Section 4 – Solidarity Beyond the Nation-State

The politics of the welfare state have been reshaped by the complex diversity that lies at the heart of this project. Historically, the development of the welfare state took place within the framework of the nation state, and was driven by the simple diversity of industrial society. The politics of redistribution were rooted in class-based politics, with the most expansive welfare states emerging in societies with high levels of union density, strong labour organizations and dominant parties of the left. The primacy of class politics was never absolute, as religion left its imprint on the social policy regime in many countries, often through the influence of Christian Democratic parties. But the centrality of class was clear.

Keefer and Main-yThe contemporary politics of redistribution has been redefined by complex diversity. At the level of political institutions, new patterns of multi-level governance multiply the number of authoritative decision sites. At the level of political coalitions, historic class alignments have weakened, and cultural differences cross-cut traditional economic divisions. At the level of policy debates, new agendas focusing on the recognition and accommodation of cultural difference compete for attention. As a result, the politics of recognition seem to be in tension with the politics of redistribution. Multicultural diversity is central to this debate. Many analysts argue that immigration and ethnic diversity erode trust and solidarity among citizens, fragmenting traditional redistributive coalitions. As a result, they insist, contemporary democracies face a trade-off between the accommodation of ethnic diversity on one hand and support for redistribution on the other. This concern has been labelled the the ‚Äúprogressive‚Äôs dilemma.‚ÄĚ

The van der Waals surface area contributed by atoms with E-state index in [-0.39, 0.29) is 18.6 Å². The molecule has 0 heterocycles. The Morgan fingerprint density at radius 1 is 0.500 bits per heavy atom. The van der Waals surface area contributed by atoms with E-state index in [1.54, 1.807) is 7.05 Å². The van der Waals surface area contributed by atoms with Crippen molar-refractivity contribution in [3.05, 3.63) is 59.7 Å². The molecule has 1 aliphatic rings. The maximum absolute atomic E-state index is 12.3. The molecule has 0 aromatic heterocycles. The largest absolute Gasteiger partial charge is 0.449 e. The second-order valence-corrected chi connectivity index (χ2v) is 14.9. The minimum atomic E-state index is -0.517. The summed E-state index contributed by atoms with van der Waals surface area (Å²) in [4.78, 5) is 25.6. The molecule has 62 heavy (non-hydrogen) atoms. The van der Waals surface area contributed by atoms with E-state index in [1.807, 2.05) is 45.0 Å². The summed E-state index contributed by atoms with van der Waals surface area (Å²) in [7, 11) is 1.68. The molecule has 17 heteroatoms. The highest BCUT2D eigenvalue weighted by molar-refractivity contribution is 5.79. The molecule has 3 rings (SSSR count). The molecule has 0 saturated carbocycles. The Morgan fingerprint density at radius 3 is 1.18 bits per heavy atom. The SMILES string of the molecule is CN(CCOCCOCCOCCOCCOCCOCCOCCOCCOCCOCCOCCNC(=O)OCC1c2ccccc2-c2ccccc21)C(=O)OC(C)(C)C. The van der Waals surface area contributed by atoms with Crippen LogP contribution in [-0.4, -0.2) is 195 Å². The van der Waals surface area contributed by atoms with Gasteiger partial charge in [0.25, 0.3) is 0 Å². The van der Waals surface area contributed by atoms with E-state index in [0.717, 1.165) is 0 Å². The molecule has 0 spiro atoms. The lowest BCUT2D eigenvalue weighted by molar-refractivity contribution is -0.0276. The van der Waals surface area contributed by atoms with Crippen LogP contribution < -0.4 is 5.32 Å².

Complex diversity represents a compelling challenge in Europe. Canada, however, offers an instructive comparator on two levels. First, the highly decentralized Canadian federation reveals striking parallels to European institutions, and comparison between the two cases can increase our capacity to understand the relationships between institutional complexity and social policy outcomes. Second, Canadian experience can contribute to the assessment of the political sustainability of a multicultural welfare state. Canada is no multicultural utopia. Tensions rooted in complex diversity shape its politics as well. Nevertheless, the evidence about public attitudes there stands as a challenge to assertions that ethnic diversity inevitably weakens support for social programs. In this, Canada can represent a useful counterweight to the U.S. experience. Many European commentators see the United States as the key test case of the relations between ethnic diversity and solidarity, and there is certainly considerable evidence that the politics of race does erode support for redistribution in that country. But the United States has a distinctive history of race relations, and it is important to expand the range of countries under consideration, in order to explore the variety of possible relationships between diversity and solidarity. Canada provides one such contrasting narrative.

This section of the project addresses one of the most compelling challenges facing western democracies. How can we maintain and strengthen the bonds of community in ethnically diverse societies. How can we reconcile growing levels of multicultural diversity and the sense of a common identity which sustains the norms of mutual support and underpins a generous welfare state? Can we find a stable political equilibrium among immigration, multiculturalism policies and social redistribution?